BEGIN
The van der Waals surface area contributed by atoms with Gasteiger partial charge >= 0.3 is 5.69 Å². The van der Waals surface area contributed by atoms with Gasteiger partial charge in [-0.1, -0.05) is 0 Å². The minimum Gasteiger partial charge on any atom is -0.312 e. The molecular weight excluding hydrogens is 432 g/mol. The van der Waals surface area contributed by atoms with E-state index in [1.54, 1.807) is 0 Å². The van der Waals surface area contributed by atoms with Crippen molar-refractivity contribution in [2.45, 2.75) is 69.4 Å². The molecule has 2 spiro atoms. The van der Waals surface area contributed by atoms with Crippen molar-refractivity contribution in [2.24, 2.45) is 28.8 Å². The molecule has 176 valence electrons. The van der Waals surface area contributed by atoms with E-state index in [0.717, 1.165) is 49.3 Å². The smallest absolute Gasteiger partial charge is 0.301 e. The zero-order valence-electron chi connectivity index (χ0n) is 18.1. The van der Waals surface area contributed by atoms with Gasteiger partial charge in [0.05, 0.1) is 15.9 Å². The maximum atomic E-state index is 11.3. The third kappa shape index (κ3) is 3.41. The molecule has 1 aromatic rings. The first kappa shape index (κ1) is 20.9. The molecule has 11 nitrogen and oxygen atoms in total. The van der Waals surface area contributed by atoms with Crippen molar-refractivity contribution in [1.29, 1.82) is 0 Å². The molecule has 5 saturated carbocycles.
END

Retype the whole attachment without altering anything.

The van der Waals surface area contributed by atoms with Gasteiger partial charge >= 0.3 is 5.69 Å². The van der Waals surface area contributed by atoms with Gasteiger partial charge in [-0.1, -0.05) is 0 Å². The minimum Gasteiger partial charge on any atom is -0.312 e. The molecular weight excluding hydrogens is 432 g/mol. The van der Waals surface area contributed by atoms with E-state index in [1.54, 1.807) is 0 Å². The van der Waals surface area contributed by atoms with Crippen molar-refractivity contribution in [2.45, 2.75) is 69.4 Å². The molecule has 2 spiro atoms. The van der Waals surface area contributed by atoms with Crippen molar-refractivity contribution in [2.24, 2.45) is 28.8 Å². The molecule has 176 valence electrons. The van der Waals surface area contributed by atoms with E-state index in [0.717, 1.165) is 49.3 Å². The smallest absolute Gasteiger partial charge is 0.301 e. The zero-order valence-electron chi connectivity index (χ0n) is 18.1. The van der Waals surface area contributed by atoms with Gasteiger partial charge in [0.05, 0.1) is 15.9 Å². The maximum atomic E-state index is 11.3. The third kappa shape index (κ3) is 3.41. The molecule has 1 aromatic rings. The first kappa shape index (κ1) is 20.9. The molecule has 11 nitrogen and oxygen atoms in total. The van der Waals surface area contributed by atoms with Crippen molar-refractivity contribution in [1.29, 1.82) is 0 Å². The molecule has 5 saturated carbocycles.